It looked like destiny. Neymar finally arrived at Qatar 2022, seemingly making the difference for Brazil as he stood head and shoulders above the rest with the Selecao's quest for a sixth star continuing.
A one-two with Rodrygo took him to the edge of the box, another with Lucas Paqueta released him into the area. He held his nerve to evade the goalkeeper and then slammed into the roof of the net – it had the outstanding ball control, confidence and poise we've come to expect from Neymar.
It was a goal only he could've scored in many ways. A work of art befitting its context; the strike that drew Neymar level with Pele as Brazil's joint-record goalscorer.
At that point, 106 minutes had been played; the only team to threaten from an attacking perspective were Brazil. This would surely be decisive.
And yet, here we are.
Croatia's fortuitous equaliser should have been a sign of luck deserting the Selecao; almost right at the end of extra-time, Brazil looked spent and stunned. If they had recovered from that and gone on to win, it would have been a showcase of the mentality of champions.
But Croatia, the kings of football endurance, go through to the semi-finals, with Neymar potentially never to be seen again in a World Cup.
It feels like we hardly saw him in this one, to be fair.
Injured on matchday one and missing for the following two games, Neymar returned to the team against South Korea. He played his part in that tremendous performance, scoring a penalty, but throughout you could argue he was playing within himself.
Given his injury, perhaps you could understand that.
Here, though, the Paris Saint-Germain star turned in probably one of the most disappointing performances on the pitch.
Deployed in midfield again as one of the two number eights with Lucas Paqueta, there was undoubtedly a sense of him trying to do everything himself at times.
Perhaps we shouldn't be surprised; this is Neymar we're talking about. He's never been unwilling to try the exuberant.
But against a famously obdurate Croatian midfield and defence, Neymar got little change. His forays went nowhere, his outside-of-the-boot crosses only found opposition defenders.
The functionality of Tite's setup was always likely to be tested to its limits here. When in possession, his team essentially resembled a 4-1-5 formation, leaving Casemiro an awful lot of work up against probably the best midfield trio left in the tournament. Before this game, Mateo Kovacic ranked fourth among midfielders (minimum 200 minutes played) for the most tackles (2.3) completed per 90 minutes; Luka Modric was eighth for the most recoveries (7.9); Marcelo Brozovic was fourth for passes completed (74.5).
In short, there's very little Croatia lack in the centre, and yet Tite resisted the temptation to change his system by introducing a more disciplined midfielder in place of Paqueta.
There were some early signs of encouragement for Brazil. Modric played an uncharacteristically poor pass to a yellow jersey in his own half early on, inviting pressure that led to a free-kick. Then, a few minutes later, Casemiro snapped in on his former Real Madrid team-mate on the edge of the Croatia box before Raphinha ran the ball out of play.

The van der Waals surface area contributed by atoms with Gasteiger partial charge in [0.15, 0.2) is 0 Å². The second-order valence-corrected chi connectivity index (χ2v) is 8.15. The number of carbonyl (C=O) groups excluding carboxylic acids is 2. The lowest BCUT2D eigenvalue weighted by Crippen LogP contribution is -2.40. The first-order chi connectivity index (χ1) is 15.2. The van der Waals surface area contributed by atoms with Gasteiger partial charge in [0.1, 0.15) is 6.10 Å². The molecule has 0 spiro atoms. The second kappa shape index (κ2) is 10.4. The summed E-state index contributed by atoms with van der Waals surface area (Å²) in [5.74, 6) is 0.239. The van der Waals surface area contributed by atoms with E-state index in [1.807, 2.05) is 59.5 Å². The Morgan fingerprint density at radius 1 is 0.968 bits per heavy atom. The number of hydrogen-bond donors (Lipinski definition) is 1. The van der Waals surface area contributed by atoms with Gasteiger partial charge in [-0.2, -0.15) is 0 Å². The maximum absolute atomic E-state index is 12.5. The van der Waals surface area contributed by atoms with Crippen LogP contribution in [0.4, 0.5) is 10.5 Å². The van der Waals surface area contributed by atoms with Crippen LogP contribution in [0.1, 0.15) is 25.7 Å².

But that wasn't exactly in keeping with the rest of the first half. With Croatia generally deep and that stellar midfield trio putting on something of a clinic, Brazil had little luck threading gaps in the defence.
All three of Modric, Kovacic and Brozovic ended the first half with at least 50 per cent duel success rates, while the latter two each completed all of their three tackle attempts. By comparison, Casemiro won two of five duels, Paqueta came out on top in one of six – in terms of midfield competitiveness, there was no doubt this was going the way Croatia intended.
Granted, they weren't exactly creating chances of their own. But let's not forget, Croatia's modus operandi is to keep things tight. It's no coincidence that going back to Euro 2008, seven of their last eight knockout stage games at major tournaments went to extra time.
Brazil's performance after the interval was as if they'd suddenly had this same realisation about Croatia's ability to go the distance.
The tempo was higher, chances began to flow. But there was Dominik Livakovic practically every time, the Dinamo Zagreb goalkeeper's heroics central to Croatia forcing extra-time.
It was only going to take something special to beat Livakovic, and Neymar's beautiful goal before the extra-time interval brought with it celebrations enveloped in relief.
They'd done it, finally broken through Croatia's brick wall – given how the match had gone until then, there was only one way this was going to end. But Brazil's game management in response was dreadful, going from a three-on-three in attack to finding themselves outmanoeuvred at the back.
Bruno Petkovic's equaliser was helped by a massive deflection, sure, but you could argue Croatia's stubbornness defensively inspired that hint of fortune.
The gutting impact the leveller had on Brazil made Croatia's penalties success no surprise. They're seasoned in these situations.
Speaking before the tournament, Neymar was open about the likelihood of this being his last World Cup.
The only one of Brazil's first five penalty takers not to have his kick was him.
Neymar's absence at this crucial moment was rather fitting, helpless to prevent World Cup agony again.